The examiner will also ask you if you'd like your instructor or accompanying driver to be
there for the result and end of test feedback. Again, this is your choice but it can be very useful for your instructor to listen to, especially if you've failed as they'll be able to help you improve.
The examiner will then ask you to lead the way to your car. They'll introduce themselves and ask you what name you'd prefer to be called.
Sometimes the examiner's supervisor also goes out on test for quality control.
They will sit behind and make sure that the
test is carried out correctly and to maintain standards.
But don't worry, it doesn't mean that you'd have two examiner's marking you.
Once outside, the examiner will ask you which car you're using and then you'll be asked to read a number plate of a random vehicle but not of the car that you've been driving.
Remember to wear glasses or contact lenses if you need them.
If it's a new style number plate then it'll be from a distance of 20 metres. Or an old style number plate from 20.5 metres.
If you can't read it then you'll be given another chance with a different plate.
If you can't read that, the examiner will measure the exact distance from another plate and if you can't read it again then unfortunately it will be a test fail.
Once you've read the number plate, you'll walk to your car.
During the walk or in the car, the examiner will ask if you'd like them to explain a little bit about the test before starting.
If you agree, they'll say "The test will last about 38 to 40 minutes and will include about 20 minutes of independent driving and various roads and traffic conditions. I will ask you to complete one manoeuvre and we may carry out an emergency stop. The sort of things you've been practising with your instructor or accompanying driver."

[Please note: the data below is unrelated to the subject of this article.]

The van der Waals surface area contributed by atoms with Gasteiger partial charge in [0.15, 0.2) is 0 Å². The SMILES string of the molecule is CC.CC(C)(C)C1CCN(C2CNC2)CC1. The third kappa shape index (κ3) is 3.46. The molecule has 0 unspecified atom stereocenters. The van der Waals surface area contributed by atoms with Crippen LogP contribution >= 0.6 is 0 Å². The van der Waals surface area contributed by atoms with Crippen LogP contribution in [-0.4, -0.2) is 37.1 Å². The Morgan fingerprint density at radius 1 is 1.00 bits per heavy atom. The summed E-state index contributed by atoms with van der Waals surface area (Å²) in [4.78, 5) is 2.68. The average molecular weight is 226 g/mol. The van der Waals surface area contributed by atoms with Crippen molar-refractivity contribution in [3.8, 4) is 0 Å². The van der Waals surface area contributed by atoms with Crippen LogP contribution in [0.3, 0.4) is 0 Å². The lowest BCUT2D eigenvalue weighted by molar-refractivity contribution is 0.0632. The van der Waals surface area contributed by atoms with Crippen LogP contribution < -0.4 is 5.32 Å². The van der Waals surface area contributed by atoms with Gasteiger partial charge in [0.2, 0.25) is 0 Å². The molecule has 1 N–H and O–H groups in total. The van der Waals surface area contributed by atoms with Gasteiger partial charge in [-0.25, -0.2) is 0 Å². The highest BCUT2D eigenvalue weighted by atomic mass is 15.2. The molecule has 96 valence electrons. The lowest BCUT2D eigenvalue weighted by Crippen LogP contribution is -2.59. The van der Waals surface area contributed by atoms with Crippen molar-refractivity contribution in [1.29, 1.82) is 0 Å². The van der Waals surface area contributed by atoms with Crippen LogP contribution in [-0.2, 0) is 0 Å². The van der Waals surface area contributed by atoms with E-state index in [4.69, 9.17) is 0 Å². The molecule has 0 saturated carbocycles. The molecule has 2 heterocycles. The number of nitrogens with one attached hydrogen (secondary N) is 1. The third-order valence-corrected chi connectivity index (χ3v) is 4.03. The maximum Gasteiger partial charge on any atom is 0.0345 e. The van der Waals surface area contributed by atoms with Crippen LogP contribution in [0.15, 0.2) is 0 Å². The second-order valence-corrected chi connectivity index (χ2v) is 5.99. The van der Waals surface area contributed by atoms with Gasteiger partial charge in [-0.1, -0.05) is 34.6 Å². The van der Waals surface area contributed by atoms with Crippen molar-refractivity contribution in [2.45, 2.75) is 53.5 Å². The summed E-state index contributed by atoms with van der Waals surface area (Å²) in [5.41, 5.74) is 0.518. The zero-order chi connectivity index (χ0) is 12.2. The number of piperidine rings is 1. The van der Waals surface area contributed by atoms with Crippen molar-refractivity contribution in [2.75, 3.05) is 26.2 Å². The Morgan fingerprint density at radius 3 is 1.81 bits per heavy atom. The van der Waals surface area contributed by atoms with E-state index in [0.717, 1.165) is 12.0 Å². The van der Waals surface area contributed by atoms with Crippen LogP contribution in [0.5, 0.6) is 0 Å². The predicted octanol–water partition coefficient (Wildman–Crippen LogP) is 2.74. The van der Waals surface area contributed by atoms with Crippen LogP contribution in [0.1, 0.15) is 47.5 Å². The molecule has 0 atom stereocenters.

The examiner will ask you one 'show me' question and one 'tell me' question.
The 'tell me' question will be asked before you start driving. A 'tell me' question is where you would have to explain how you'd carry out a safety task.
The 'show me' question will be asked while you're driving. That's where you'd have to actually show the examiner how you'd carry out a safety task.
Failure to answer one or both will result in a driving fault (also known as a minor).
Losing control of the car when answering the 'show me' question will result in either a serious or dangerous fault (test fail).
Part of the test will include a reversing exercise (reverse bay parking, pulling up on the right-hand side of the road and reversing 2 car lengths or driving forward into a car park bay then reversing out). You'll only carry out one manoeuvre. You may also be asked to carry out an emergency stop. Manoeuvres information can be found here.
Assessing you driving independently is part of the test. This will take up roughly 20 minutes of the driving test and will consist of you either following traffic signs or directions from a sat nav. Read more about Independent driving here.
After the test has finished, your examiner will tell you your result and explain any faults. Your driving instructor can listen into this part if you wish and help you improve on anything that you got wrong. The test result will also be emailed to you (example on the left).
One of the greatest myths surrounding the driving test is that driving examiners have a strict quota of passes per day. We can assure you that this is untrue.